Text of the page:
• There are OLED displays next to each of the programmable buttons. The stock software can make them switch per app (which is perfect for making the tablet suddenly say your daughter's name and freak her out)

I will have to revisit with some details on actual use later. However it seems to work well with OS X, Inkscape and decent with Windows. I did have a problem with the drivers triggering a sleep problem on a Windows XP laptop, but that might be due to XP in general. I was not able to test under Linux since the wacom drivers only now are supporting it in the dev versions, and I was not quite ready to try poking those in (need to update to Jaunty among other things).

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Friday, April 10, 2009

What's on My Bookshelf

What's on my bookshelf? That is usually a good question, especially when it comes to software developers and people starting out... but my current answer is "nothing". Of course, before people get the impression that I hate books, or can't read, or such, I should probably clarify things. A little while back we had a bit of a problem with our house. Luckily no people were harmed... but this is what our shelves ended up looking like.

That's right, we had a wee bit of a problem with a house fire. As I mentioned, all people were OK, but the contents were totaled... including the few software books I owned. Oh, and our inkjet printer that was halfway across the house didn't fare too well either. (I never knew they made printers out of spaghetti).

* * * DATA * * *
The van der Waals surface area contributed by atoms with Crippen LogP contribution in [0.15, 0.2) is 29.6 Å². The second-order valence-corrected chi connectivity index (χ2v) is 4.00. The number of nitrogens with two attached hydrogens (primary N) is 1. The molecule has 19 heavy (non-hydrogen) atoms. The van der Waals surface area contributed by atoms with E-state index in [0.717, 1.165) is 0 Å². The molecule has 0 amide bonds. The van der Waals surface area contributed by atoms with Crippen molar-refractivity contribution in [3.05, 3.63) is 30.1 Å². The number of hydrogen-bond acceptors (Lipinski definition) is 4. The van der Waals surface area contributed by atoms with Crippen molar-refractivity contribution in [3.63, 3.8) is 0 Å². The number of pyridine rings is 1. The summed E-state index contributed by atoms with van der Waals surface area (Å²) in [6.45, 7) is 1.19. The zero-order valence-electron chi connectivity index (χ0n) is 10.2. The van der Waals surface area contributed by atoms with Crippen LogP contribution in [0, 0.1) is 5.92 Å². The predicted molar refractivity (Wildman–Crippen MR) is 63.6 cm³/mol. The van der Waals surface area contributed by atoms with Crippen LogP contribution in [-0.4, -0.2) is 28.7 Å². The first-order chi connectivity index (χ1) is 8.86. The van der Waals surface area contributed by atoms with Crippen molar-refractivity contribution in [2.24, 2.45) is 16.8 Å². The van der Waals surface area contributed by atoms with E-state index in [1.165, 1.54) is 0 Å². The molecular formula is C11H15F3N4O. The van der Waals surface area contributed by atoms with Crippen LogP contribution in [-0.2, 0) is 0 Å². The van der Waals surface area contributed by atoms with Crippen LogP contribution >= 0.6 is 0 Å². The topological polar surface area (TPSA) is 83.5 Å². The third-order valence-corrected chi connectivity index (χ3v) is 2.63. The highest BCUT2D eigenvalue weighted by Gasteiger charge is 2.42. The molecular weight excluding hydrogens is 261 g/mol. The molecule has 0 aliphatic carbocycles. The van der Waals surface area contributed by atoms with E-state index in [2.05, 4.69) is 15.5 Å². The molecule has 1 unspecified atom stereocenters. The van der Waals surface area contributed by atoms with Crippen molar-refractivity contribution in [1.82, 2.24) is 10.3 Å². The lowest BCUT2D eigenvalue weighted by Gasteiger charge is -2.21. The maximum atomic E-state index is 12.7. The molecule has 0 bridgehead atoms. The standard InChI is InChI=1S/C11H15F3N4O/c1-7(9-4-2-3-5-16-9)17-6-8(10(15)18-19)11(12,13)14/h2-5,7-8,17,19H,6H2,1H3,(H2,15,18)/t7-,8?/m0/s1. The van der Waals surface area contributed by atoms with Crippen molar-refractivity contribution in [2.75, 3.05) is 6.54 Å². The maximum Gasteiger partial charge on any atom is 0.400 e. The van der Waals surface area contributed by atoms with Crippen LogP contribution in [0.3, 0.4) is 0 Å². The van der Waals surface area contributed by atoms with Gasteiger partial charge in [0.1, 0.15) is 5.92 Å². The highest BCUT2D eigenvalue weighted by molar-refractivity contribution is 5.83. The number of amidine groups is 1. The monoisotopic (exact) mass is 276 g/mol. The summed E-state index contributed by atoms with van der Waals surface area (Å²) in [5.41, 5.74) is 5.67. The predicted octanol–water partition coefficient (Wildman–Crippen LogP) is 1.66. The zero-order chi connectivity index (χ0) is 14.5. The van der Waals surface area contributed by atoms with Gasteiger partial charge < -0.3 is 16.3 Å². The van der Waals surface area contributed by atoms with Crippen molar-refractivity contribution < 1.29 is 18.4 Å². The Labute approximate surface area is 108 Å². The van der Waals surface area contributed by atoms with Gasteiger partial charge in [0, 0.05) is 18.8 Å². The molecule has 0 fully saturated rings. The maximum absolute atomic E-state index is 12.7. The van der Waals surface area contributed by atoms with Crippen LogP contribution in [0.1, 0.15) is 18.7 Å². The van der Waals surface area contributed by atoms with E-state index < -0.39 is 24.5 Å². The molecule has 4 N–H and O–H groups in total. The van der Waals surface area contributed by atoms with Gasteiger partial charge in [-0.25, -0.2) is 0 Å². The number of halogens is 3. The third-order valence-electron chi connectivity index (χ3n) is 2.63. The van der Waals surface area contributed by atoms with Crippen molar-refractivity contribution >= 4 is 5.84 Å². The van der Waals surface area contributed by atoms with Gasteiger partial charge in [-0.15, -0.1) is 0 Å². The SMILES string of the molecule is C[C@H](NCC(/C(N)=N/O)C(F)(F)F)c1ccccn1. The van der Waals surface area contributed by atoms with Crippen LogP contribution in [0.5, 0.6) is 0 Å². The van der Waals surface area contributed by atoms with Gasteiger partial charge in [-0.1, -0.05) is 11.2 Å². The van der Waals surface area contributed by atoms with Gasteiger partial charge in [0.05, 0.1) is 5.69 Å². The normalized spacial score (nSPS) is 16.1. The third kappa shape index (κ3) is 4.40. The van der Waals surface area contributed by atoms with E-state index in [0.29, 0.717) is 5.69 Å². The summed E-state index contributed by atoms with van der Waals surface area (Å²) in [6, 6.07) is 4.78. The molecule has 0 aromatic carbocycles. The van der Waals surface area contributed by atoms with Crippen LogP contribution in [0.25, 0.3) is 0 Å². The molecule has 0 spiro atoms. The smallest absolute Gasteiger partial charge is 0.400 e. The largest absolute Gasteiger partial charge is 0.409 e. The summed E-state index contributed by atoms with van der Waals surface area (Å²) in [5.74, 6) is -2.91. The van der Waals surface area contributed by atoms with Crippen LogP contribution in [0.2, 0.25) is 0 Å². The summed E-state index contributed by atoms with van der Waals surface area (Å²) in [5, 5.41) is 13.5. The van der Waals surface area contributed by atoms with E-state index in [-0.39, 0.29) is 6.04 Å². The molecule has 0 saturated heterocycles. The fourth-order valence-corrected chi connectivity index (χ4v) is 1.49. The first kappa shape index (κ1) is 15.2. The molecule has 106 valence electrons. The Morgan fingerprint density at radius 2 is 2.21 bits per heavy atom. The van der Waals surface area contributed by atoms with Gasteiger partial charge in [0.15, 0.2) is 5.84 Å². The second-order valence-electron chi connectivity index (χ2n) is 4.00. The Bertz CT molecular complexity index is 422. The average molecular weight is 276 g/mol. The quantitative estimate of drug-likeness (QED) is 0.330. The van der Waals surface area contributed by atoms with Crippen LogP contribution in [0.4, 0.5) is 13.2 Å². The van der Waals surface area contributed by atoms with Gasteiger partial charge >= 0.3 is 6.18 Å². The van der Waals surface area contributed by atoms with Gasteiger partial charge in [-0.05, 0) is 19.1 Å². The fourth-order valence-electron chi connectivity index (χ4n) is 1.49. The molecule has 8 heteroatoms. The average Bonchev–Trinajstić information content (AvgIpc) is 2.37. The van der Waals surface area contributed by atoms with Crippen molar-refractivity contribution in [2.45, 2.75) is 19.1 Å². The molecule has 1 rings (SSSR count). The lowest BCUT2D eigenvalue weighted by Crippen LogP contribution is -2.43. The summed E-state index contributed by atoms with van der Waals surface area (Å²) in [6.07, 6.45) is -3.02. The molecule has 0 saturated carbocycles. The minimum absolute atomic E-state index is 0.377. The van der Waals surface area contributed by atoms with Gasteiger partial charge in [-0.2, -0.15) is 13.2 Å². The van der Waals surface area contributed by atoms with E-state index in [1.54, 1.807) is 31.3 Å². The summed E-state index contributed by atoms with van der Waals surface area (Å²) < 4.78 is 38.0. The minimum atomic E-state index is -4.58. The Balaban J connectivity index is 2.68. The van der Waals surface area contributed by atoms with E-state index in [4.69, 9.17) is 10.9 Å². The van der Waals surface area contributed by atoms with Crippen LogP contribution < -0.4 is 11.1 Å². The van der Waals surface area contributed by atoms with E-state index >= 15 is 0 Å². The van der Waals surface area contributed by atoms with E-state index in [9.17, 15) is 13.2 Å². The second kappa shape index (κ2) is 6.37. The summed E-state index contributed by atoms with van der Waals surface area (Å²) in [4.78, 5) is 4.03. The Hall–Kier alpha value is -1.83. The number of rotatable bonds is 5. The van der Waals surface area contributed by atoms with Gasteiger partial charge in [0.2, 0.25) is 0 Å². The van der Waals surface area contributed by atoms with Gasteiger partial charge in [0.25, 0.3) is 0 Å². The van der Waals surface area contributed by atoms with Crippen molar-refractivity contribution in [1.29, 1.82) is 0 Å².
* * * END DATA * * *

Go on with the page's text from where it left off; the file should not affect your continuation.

However, in talking with some potential Google Summer of Code students over at Cal State LA the subject came up. It is a good one, and very helpful even to programmers who have been out of school for a while. First off, I should point out that I am not one who buys nor reads many technical books. It started off originally from not having much money, so books were a luxury (well, technical ones... books just for reading are a necessity). By the time I could buy more, I didn't really want to since books on programming tend to be out of date so quickly nowadays. And for the most part, I could get detailed and more specific information from the Internet.

The following books, though, should be read by anyone working on software:

"The Mythical Man-Month" - Frederick P. Brooks Jr. (anniversary edition)
ISBN 0-201-83595-9
The granddaddy of them all. Although first published in 1975 it is still very applicable today. The abstract concepts were found and present well and hold up more than a quarter century later. Be sure to track down the anniversary edition with "No Silver Bullet" in it. It also helps that this is a fairly thin book, so one can actually read it. (Admit it, not many of you pour through gigantic tomes. or at least not to the detail to which they deserve)

"Code Complete" - Steve McConnell
ISBN 978-1556154843 First edition (1993)